Lee Health is freezing salaries and cutting benefits for all of its 13,500 employees in 2021 following a $20 million financial shortfall that the organization has blamed on the COVID-19 pandemic.
This is the first time in nine years the health system has put a stop on all employee raises, which usually average 3% annually. Lee Health is Lee County’s largest employer.
Before the pandemic, the publicly operated hospital system had expected a profit margin of about $70 million by the end of its fiscal year on Sept. 30.
“This has been very unique, unprecedented – the most massive loss the organization has ever experienced,” said Ben Spence, the organization’s chief financial officer.
Lee Health doctors, nurses and other staff have been hard at work fighting the coronavirus for our community. These are images of them at Lee Memorial Hospital, Gulf Coast Medical Center, HealthPark Medical Center, Cape Coral Hospital and other Lee Health outpatient facilities, showing their commitment to confronting this pandemic. (Photo: Lee Health/Special to news-press.com)
The hospital system operates about 95% of the hospital beds in Lee County and has been the primary provider of COVID-19 care in the region. Its health centers include Lee Memorial Hospital, Cape Coral Hospital, Gulf Coast Medical Center, HealthPark Medical Center and The Golisano Children’s Hospital of Southwest Florida.
Salaries and benefits account for roughly half of the organization’s nearly $2 billion in spending any given year.
In addition to the salary freeze, the health system’s match for employee retirement plans which will decline from 5% to 4%. Health plan premiums and copays will also increase. And the organization has put new limits on the ability of senior leadership to accrue paid time off year after year.
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Spence said the hospital system will avoid more massive cutbacks and layoffs thanks to an expected infusion of up to $78 million in federal COVID-19 bailout funds from the $2.2 trillion CARES Act.
While that seems like it would push the organization into comfortable profitability, Spence said the health system needs an annual margin of roughly $50 million to $70 million to adequately keep up on building projects and maintenance and to replace and upgrade equipment.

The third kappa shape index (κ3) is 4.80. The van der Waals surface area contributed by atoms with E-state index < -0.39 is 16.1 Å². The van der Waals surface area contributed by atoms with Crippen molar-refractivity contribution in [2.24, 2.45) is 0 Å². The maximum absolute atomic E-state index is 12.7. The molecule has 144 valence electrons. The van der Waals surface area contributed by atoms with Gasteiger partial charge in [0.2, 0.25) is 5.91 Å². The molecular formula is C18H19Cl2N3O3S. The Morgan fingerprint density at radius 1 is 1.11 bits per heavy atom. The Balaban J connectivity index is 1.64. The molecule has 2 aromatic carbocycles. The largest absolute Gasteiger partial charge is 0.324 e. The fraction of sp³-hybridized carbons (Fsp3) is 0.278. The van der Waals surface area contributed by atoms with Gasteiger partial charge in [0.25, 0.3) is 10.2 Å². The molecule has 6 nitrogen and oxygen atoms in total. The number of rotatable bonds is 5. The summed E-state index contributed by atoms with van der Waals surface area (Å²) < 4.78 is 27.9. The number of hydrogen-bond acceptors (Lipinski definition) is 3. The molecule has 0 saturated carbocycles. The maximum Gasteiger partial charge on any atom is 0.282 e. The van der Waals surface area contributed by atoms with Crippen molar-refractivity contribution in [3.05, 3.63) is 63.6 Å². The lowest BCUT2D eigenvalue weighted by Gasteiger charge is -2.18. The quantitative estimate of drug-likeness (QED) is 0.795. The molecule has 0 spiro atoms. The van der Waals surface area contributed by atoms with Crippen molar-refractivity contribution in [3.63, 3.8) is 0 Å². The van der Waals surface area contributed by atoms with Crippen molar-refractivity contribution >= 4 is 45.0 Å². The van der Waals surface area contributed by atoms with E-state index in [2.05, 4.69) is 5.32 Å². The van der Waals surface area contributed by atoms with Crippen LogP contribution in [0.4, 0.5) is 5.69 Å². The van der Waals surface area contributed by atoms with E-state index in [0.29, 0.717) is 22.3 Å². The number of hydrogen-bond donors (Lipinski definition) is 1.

Lee Health has canceled all capital projects except for the on-going expansion of Gulf Coast Medical Center in south Fort Myers, Spence said. That project is expected to be complete next year.
In a Sept. 22 memo to staff, Lee Health CEO Larry Antonucci said these and earlier cuts have helped the organization avoid layoffs. He also said that the hospital system is working on an incentive bonus plan for employees.
Earlier this year, the organization’s top executives took 10% cuts in pay, vice president-level managers saw 5% pay reductions and health system director-level employees received a 3% cut in pay.
Antonucci also agreed earlier this year to cut his own $1.05 million annual salary by 10% and will forgo a scheduled raise next year – a total cut of 16% over the next 12 months.
And members of Lee Health’s 10-person elected board of directors will see their state-mandated yearly stipends of $15,250 by 20%.
The total savings from those top-level reductions is about $3 million, Spence said.
Lee Health has not faced a deficit budget year since 2000 and even managed to eke out several million in revenue over expenses during the height of the Great Recession.
In another tough budget year seven years ago, it froze only top-level salaries, and then-CEO Jim Nathan volunteered to hold off on a contractually scheduled $30,000 raise.
“It is important to know that Lee Health is doing everything possible to protect jobs, benefits and paychecks, and we are committed to being open and transparent with you about our current circumstances,” his memo states.
Florida hospitals have treated more than 43,000 COVID-19 patients since the pandemic began in March – including more than 2,700 in Lee County — often leading to full intensive care units, expanding coronavirus units and shortages of protective gear.
At the same time, many health centers dramatically scaled back on elective medical procedures, depriving them of a big source of revenue.
ER volumes were also down, leading Lee Health and other hospitals to wonder if patients who needed to get evaluated were too scared to come in.
In the case of Lee Health, inpatient surgeries were down about 10% compared to the previous year, ER visits were down 10% and outpatient medical procedures were down 3%, according to a report to the organizations elected board of directors.
Physician visits and outpatient surgeries were higher than the previous year but fell well short of where budget planners had hoped they’d be, according to Lee Health.
“Our volumes were down more than 50% in the first few months of the pandemic,” said health system spokesman Jonathon Little. “Volumes have returned to near normal for many service lines, but we are still under in surgeries and emergency room visits.”
Medicare does pay hospitals an extra 20% for hospitals treating COVID-19 patients, though it is not enough to make up for the shortfall in other paying patients. Lee Health, for instance, estimates that the Medicare add-on provided about $7 million extra.
Frank Gluck is a watchdog reporter with The News-Press and the Naples Daily News. Connect with him at [email protected] or on Twitter: @FrankGluck.
Lee Health staff celebrate Ivan Munoz Suarez, a Lee Health employee, as he is wheeled out of the intensive care unit at Health Park Medical Center after eight days on a ventilator. He is expected to remain in the hospital a few more days to complete his recovery from COVID-19.
Fort Myers News-Press
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